1. This is a suit brought by the plaintiffs against the defendants to recover damages for a conspiracy in forming a combination of all intending bidders to avoid all competition at an auction of certain jewellery held at Burdwan on the 9th April 1907.
2. The plaint alleges that the combination was 'illegal and fraudulent,' 'an artifice' and so forth.
3. The question has first been argued before me whether or not the plaint discloses a cause of action.
4. Now it is an acknowledged rule of pleading that allegations of fraud must be specific.
5. With regard to fraud if there be any principle which is perfectly well-settled it is that general allegations, however strong may be the words in which they are stated, are insufficient even to amount to an averment of fraud, of which any Court ought to take notice.' See Wallingford v. Mutual Society L.R. 5 A.C. 635, 687.
6. The present case is really governed by the decision of the Judicial Committee in Gunga Narain Gupta v. Tiluckram Choudhry 15 C. 533. Take the test applied by their Lordships in that case and apply it to the present, by striking out from the plaint in the present suit the words illegal and fraudulent,' 'artifice' and so forth. And what remain? Nothing, except certain allegations of fact that may be quite innocent. But then it is said on behalf of the plaintiffs that having regard to the decision of this Court by Mookerjee and Holmwood, JJ., in Ambika Prasad Singh v. R.H. Whitwell 6 C.L.J. 111., the plaint in the present case does disclose a cause of action.
7. The learned Judges in that case appear to have held that, if the object of the combination is to make a fair bargain, it is lawful, but if the object is to obtain the property at a sacrifice, it is unlawful. The learned Judges place reliance for their decision on two English authorities, Fuller v. Abrahams (1821) 3 Brod & B. 116. and. Levi v. Levi (1888) 6 Car. & P, 239., and on several American cases and on the statement in an American text book (Greenhood on the Doctrine of Public Policy). The case of Levi v. Levi (1888) 6 Car. & P, 239., was, however, only a ruling at nisi prius and has been dissented from by the Judicial Committee in Doolubdass v. Ramlall (1850) 15 Jur. 257; 5 M.I.A. 109.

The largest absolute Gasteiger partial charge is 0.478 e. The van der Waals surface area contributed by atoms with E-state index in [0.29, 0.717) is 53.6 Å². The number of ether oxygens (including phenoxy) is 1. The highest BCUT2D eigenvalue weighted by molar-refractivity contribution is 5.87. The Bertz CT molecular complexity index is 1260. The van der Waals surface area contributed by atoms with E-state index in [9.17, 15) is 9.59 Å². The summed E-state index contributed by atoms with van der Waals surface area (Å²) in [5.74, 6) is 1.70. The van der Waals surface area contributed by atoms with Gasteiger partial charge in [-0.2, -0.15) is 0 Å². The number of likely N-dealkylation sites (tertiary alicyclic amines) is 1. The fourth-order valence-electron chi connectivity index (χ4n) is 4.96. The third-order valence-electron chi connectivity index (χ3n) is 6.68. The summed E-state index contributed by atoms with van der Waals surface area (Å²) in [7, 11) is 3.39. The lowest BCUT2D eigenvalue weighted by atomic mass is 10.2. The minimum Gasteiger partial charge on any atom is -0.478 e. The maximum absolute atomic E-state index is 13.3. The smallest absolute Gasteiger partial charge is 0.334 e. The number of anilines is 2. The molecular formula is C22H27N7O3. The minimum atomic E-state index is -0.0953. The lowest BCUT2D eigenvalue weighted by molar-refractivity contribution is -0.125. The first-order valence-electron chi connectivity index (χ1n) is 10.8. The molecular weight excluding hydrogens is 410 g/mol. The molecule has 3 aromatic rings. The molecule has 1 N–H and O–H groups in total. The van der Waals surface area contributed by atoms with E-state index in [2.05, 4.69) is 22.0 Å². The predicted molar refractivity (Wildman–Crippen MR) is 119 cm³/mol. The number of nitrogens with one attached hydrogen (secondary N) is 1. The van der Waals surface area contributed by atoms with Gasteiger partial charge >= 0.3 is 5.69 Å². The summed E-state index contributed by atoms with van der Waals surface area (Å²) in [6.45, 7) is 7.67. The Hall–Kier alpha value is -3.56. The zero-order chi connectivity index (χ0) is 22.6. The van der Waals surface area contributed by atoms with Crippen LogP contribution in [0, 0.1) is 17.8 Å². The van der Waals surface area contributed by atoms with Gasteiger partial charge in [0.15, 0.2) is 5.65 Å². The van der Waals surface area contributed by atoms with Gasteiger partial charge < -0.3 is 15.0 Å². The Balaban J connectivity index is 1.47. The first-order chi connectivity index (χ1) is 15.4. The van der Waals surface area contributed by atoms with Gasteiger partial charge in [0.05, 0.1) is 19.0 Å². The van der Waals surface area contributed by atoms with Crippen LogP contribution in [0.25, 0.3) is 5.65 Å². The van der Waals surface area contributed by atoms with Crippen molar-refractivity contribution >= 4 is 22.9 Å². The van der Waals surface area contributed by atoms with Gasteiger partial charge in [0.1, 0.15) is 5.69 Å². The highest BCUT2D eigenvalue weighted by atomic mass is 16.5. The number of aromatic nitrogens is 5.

8. The case of Fuller v. Abrahams (1821) 3 Brod & B. 116. seems to stand alone amongst English cases and the Court in that case in discharging the rule nisi for a new trial did not give the grounds of their decision. With regard to the American, cases cited by the learned Judges in Ambika Prasad Singh v. R.H. Whitwell C.L.J. 111., 1 am not competent to express any opinion. But with regard to the statement from Greenhood's Doctrine of Public Policy, cited by the learned Judges, I may point out that the opinion expressed by that learned author is not in keeping with the opinion expressed in a recent work of a very distinguished lawyer. I refer to Volume 1 of the Laws of England by the Earl of Halsbury. In that volume at page 512 the noble and learned Earl expresses the opinion that the fact that a combination amongst bidders has been formed to bid at an auction, even if the combination amounts to what is commonly known as a 'knock-out,' does not give rise to an action at the suit of the vendor. The decision of the learned Judges in Ambika Prasad Singh v. H.R. Whitwell C.L.J. 111. does not touch the point as to whether without specific allegations of fraud the plaint discloses a good cause of action. In this respect it is sufficient for me to rest my judgment on the decision of the Judicial Committee in Gunga Narain Gupta v. Tiluckram Chowdhry 15 C. 533., the facts in which case are practically on all fours with the present.
9. Accordingly I hold that the plaint does not disclose any cause of action. The plaint must, therefore, be rejected and taken off the file. The plaintiffs must pay to the defendants their costs of suit.